Beer brings people together

Beer+brings+people+together

Riley Garland

One of the hallmarks of a good autumn season is the variety of festivals that bring the community together. On Oct. 14, countless people gathered in celebration of Oktoberfest, entertaining themselves with live music, beer, pretzels, beer, a costume contest and more beer.

In perspective, it’s amazing how integral of a role the drink plays in our social fabric, economy and culture. Michigan is home to over 300 breweries, with another half a hundred opening this year. In 2017, the average Michigander consumed over 25 gallons of beer, totalling 186.7 million gallons across the state. Something we often forget to acknowledge, though, is the critical contributions that alcoholic beverages, namely beer, have played in the development of human society.

The origin of the beloved beverage can be traced to Mesopotamia at the beginning of the Agricultural Revolution. As humans made the transition from hunting and gathering to agriculture, at some point fermenting yeast was discovered to produce a nutritious beverage. Beer provided critical nutrients to ancient peoples diet while being bacteria-free. Across ancient civilization, it quickly became the drink of choice. Early humans believed it to be the beverage of the gods, and even offered huge portions of beer in sacrifice during religious ceremonies and festivals. And of course, people sang hymns celebrating the gods and goddesses of beer.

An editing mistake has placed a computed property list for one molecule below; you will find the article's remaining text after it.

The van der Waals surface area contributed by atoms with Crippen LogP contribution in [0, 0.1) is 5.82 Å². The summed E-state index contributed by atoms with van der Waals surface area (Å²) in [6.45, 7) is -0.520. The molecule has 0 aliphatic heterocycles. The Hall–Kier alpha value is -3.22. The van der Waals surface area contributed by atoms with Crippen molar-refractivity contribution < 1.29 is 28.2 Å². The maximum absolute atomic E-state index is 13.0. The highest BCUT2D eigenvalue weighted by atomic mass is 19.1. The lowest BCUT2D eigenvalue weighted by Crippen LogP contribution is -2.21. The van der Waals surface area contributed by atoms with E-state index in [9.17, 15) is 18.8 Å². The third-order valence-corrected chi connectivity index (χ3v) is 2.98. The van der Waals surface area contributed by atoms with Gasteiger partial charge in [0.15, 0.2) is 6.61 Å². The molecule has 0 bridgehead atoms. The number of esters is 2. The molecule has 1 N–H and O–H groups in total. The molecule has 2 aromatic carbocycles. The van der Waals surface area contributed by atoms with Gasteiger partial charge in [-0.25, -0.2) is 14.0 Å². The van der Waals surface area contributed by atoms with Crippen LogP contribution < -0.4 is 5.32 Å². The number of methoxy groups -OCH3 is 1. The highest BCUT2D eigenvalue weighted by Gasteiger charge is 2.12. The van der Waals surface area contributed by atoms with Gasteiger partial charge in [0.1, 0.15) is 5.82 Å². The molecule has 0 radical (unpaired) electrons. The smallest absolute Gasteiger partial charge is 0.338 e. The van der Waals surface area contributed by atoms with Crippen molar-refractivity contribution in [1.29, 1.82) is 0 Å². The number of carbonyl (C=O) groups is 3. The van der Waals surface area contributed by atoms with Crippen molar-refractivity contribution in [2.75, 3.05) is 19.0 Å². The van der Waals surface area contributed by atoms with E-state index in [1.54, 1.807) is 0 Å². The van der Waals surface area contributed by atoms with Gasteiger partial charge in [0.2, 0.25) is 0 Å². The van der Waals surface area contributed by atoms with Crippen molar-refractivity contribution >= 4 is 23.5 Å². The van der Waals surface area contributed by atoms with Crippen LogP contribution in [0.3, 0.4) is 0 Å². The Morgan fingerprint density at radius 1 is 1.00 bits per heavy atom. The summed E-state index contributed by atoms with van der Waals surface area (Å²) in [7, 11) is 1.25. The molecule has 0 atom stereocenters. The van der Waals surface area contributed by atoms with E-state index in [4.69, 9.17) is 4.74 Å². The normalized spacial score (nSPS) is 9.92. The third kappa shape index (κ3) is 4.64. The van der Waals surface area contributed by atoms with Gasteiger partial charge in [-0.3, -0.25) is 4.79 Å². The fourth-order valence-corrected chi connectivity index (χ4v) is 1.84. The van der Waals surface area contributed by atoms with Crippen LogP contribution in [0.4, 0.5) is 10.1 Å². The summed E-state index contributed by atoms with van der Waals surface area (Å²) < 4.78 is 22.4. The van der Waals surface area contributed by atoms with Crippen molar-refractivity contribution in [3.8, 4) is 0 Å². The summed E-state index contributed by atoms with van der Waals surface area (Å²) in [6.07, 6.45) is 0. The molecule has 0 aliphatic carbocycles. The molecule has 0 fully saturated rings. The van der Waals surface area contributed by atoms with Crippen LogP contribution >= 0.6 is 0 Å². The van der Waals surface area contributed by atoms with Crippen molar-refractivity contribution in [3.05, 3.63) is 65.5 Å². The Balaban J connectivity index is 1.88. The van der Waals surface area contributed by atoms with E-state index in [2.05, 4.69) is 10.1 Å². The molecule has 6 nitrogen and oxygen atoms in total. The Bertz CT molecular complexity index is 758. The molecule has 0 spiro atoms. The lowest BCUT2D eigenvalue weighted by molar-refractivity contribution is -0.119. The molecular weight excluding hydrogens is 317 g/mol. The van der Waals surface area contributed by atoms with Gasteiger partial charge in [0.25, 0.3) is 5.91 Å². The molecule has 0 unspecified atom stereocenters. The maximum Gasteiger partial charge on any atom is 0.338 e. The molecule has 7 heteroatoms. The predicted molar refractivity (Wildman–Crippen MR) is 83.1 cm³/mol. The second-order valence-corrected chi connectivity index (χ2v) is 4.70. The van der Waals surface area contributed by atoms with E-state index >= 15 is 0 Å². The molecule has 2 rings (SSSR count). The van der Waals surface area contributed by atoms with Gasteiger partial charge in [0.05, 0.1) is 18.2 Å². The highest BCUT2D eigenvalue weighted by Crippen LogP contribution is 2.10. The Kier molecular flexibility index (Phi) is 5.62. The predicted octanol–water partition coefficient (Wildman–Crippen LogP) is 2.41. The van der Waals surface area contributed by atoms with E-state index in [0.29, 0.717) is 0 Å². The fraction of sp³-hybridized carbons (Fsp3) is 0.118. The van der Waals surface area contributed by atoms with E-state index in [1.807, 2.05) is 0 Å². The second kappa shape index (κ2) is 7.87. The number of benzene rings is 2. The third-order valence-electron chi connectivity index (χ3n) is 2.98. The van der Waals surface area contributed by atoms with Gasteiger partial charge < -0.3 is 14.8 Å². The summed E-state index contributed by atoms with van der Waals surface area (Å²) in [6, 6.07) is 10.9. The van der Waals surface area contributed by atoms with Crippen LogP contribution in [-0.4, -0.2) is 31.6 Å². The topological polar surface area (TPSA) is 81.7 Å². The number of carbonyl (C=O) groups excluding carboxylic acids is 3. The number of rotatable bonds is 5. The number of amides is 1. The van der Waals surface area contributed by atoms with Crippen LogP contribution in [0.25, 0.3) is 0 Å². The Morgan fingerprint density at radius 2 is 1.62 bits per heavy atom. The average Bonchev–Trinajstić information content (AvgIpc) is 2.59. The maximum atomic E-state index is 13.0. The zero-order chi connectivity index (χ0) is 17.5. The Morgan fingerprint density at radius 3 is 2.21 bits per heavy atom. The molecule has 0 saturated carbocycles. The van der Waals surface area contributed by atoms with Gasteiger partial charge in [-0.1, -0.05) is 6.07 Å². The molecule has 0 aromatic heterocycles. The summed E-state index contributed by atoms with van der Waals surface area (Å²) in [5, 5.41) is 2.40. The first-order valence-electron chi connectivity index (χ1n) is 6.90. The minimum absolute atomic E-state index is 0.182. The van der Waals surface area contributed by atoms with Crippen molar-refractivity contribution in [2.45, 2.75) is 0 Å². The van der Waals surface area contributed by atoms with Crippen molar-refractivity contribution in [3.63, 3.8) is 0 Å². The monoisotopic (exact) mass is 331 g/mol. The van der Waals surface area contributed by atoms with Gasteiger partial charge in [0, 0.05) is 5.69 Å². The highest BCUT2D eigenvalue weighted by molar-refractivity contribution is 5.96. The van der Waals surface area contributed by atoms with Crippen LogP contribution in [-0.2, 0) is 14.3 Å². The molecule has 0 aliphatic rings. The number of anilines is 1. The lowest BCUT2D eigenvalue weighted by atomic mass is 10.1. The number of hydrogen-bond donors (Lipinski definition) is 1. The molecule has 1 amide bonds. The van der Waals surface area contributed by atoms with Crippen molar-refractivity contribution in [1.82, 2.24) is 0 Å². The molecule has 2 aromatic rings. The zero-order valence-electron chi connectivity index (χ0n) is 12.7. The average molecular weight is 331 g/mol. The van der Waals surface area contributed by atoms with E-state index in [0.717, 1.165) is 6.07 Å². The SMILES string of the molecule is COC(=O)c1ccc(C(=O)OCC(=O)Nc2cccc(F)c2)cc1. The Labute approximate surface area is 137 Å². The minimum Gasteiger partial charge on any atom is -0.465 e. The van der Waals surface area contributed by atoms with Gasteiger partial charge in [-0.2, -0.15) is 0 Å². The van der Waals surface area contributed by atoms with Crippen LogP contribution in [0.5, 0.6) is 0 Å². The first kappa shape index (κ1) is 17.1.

However, beer was not a privilege of the nobles in ancient history, but consumed in huge volumes by all tiers of society. In ancient Egypt, the laborers who worked on the pyramids of Giza received a whopping one and a third gallons a day as part of their rations.

Medieval Europe saw similarly high consumption. In the noble house of Lady Clare, between 1333-34 the household produced over 480 gallons on average per week. For weary travellers, beer was not only hoped for, but expected when passing through a town in the medieval era.

Once industrialization hit, the industry changed dramatically and permanently. The mechanization of the brewing process began in England in 1784 with an eight-cylinder engine installed in a brewery. Soon, the vats got bigger, the engines got bigger and individual family brewing was replaced by massive companies transcending national borders. In Britain, the first ever trademark was awarded to Bass Ale, the first brewery to produce over one million gallons in a year.

By the nineteenth century, public consumption was the norm, with pubs springing up across the nation. Beer was no longer simply a nutritious beverage to be enjoyed, but a catalyst for social bonding. It was not strictly in papers, but pubs that information spread through the population. Happy hour became a tradition that permeated the working class.

Today, beer remains a distinctly important social bonder. Whether you’re a college student at a party, a music addict at a concert, or capping off your workday with a stop at the bar, beer is always present. The millenniums-old drink of our ancestors has a history spanning the length of civilization itself. What keeps us drinking? Is it the sensation as it slips down the throat, or the tradition connecting us to those past and present? Perhaps it’s the way it breaks down our social walls just enough to allow us to bond with others. Truthfully, it’s all of these things, and much more. The history of beer is the history of man. Celebrate it responsibly.